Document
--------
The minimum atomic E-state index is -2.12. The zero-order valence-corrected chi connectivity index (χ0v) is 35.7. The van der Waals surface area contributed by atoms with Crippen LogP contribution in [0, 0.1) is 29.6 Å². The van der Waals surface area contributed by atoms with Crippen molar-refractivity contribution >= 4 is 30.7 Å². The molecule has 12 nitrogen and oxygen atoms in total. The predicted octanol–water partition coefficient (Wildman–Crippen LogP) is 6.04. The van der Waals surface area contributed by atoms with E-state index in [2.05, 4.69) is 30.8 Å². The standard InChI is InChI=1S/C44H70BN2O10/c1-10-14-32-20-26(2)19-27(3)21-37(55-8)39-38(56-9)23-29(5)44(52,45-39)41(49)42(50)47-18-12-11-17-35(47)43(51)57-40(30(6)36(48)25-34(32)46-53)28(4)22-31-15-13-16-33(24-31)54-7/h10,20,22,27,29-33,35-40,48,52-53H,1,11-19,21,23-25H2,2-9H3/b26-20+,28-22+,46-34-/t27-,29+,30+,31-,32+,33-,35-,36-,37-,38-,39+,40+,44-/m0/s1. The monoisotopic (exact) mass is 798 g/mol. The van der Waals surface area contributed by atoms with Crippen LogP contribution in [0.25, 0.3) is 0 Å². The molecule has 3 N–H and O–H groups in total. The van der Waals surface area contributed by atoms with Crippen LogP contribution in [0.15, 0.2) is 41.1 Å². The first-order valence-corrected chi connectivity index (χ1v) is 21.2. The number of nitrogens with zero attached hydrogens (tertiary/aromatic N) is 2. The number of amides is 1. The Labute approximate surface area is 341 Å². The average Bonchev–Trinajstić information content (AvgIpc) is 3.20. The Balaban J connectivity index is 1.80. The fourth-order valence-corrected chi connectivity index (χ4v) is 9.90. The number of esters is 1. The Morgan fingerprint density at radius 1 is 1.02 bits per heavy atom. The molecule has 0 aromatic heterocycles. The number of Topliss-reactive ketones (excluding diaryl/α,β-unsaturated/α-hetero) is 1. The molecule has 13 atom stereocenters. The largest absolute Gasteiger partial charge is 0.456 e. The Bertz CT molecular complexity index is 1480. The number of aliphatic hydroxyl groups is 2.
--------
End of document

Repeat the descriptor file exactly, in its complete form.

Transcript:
The minimum atomic E-state index is -2.12. The zero-order valence-corrected chi connectivity index (χ0v) is 35.7. The van der Waals surface area contributed by atoms with Crippen LogP contribution in [0, 0.1) is 29.6 Å². The van der Waals surface area contributed by atoms with Crippen molar-refractivity contribution >= 4 is 30.7 Å². The molecule has 12 nitrogen and oxygen atoms in total. The predicted octanol–water partition coefficient (Wildman–Crippen LogP) is 6.04. The van der Waals surface area contributed by atoms with E-state index in [2.05, 4.69) is 30.8 Å². The standard InChI is InChI=1S/C44H70BN2O10/c1-10-14-32-20-26(2)19-27(3)21-37(55-8)39-38(56-9)23-29(5)44(52,45-39)41(49)42(50)47-18-12-11-17-35(47)43(51)57-40(30(6)36(48)25-34(32)46-53)28(4)22-31-15-13-16-33(24-31)54-7/h10,20,22,27,29-33,35-40,48,52-53H,1,11-19,21,23-25H2,2-9H3/b26-20+,28-22+,46-34-/t27-,29+,30+,31-,32+,33-,35-,36-,37-,38-,39+,40+,44-/m0/s1. The monoisotopic (exact) mass is 798 g/mol. The van der Waals surface area contributed by atoms with Crippen LogP contribution in [0.25, 0.3) is 0 Å². The molecule has 3 N–H and O–H groups in total. The van der Waals surface area contributed by atoms with Crippen LogP contribution in [0.15, 0.2) is 41.1 Å². The first-order valence-corrected chi connectivity index (χ1v) is 21.2. The number of nitrogens with zero attached hydrogens (tertiary/aromatic N) is 2. The number of amides is 1. The Labute approximate surface area is 341 Å². The average Bonchev–Trinajstić information content (AvgIpc) is 3.20. The Balaban J connectivity index is 1.80. The fourth-order valence-corrected chi connectivity index (χ4v) is 9.90. The number of esters is 1. The Morgan fingerprint density at radius 1 is 1.02 bits per heavy atom. The molecule has 0 aromatic heterocycles. The number of Topliss-reactive ketones (excluding diaryl/α,β-unsaturated/α-hetero) is 1. The molecule has 13 atom stereocenters. The largest absolute Gasteiger partial charge is 0.456 e. The Bertz CT molecular complexity index is 1480. The number of aliphatic hydroxyl groups is 2.